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Motives for foreign direct investment location in Europe and EU enlargement

Jonathan Jones, Ilona Serwicka and Colin Wren
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Jonathan Jones: Newcastle University, UK
Ilona Serwicka: Sussex University, UK
Colin Wren: Newcastle University, UK

Environment and Planning A, 2020, vol. 52, issue 8, 1681-1699

Abstract: European Union (EU) enlargement of the mid-2000s is likely to have changed the motives for foreign direct investment (FDI) location between the existing Member States (the EU15) and the new entrants of Central and Eastern Europe (CEECs), but it is poorly understood. This paper uses the framework of Dunning’s eclectic paradigm and data for 35,105 foreign investments in Europe not only to examine if the motives differ between these, but also how they are affected by the enlargement. Three asset-exploiting motives of market, resource and efficiency seeking are explored using a conditional logit model for the location choice. This is separately for greenfield and brownfield FDI, involving new facilities or jobs, where the latter is efficiency seeking from an expansion or a co-location of functions. The paper finds greenfield FDI in the CEECs seeks an export platform for the EU market and a low-skilled workforce but a national market and higher skills in the EU15. Brownfield FDI differs from this for expansions only, for which the EU market is important, reflecting scale economies. Surprisingly, EU enlargement has a much stronger effect on the FDI location motives in the EU15 by increasing the importance of the European market, which is possibly because the CEEC liberalisation was ongoing throughout the accession process. The paper finds evidence that the differences in the motives between the CEECs and EU15 are narrowing over time, but they are pronounced, and it is argued that they will persist.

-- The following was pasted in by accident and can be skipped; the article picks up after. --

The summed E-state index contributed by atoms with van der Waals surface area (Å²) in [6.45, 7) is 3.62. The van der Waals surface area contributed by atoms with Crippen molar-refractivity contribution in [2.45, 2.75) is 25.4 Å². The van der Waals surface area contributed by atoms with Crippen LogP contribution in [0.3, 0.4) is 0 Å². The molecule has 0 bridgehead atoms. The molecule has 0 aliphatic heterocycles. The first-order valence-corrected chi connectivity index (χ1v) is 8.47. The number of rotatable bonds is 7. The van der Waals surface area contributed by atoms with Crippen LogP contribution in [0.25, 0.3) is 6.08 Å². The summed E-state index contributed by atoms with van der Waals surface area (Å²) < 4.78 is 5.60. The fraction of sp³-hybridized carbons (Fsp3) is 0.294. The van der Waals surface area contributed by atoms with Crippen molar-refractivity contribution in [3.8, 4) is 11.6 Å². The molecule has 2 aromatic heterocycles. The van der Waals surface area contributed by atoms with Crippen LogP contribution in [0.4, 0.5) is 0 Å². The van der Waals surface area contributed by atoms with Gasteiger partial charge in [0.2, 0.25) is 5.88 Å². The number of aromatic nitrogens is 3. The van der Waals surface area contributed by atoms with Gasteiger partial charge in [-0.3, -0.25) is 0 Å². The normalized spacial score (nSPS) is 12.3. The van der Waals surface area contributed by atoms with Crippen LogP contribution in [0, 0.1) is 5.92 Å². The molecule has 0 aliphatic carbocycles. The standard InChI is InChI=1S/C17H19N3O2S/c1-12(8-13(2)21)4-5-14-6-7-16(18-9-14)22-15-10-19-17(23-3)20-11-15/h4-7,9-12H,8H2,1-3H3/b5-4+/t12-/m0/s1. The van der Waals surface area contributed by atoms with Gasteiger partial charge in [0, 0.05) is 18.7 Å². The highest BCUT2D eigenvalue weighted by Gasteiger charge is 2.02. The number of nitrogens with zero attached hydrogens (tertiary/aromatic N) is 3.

Keywords: FDI location; Europe; asset-exploiting motives; EU enlargement; CEECs (search for similar items in EconPapers)
Date: 2020
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DOI: 10.1177/0308518X20916503

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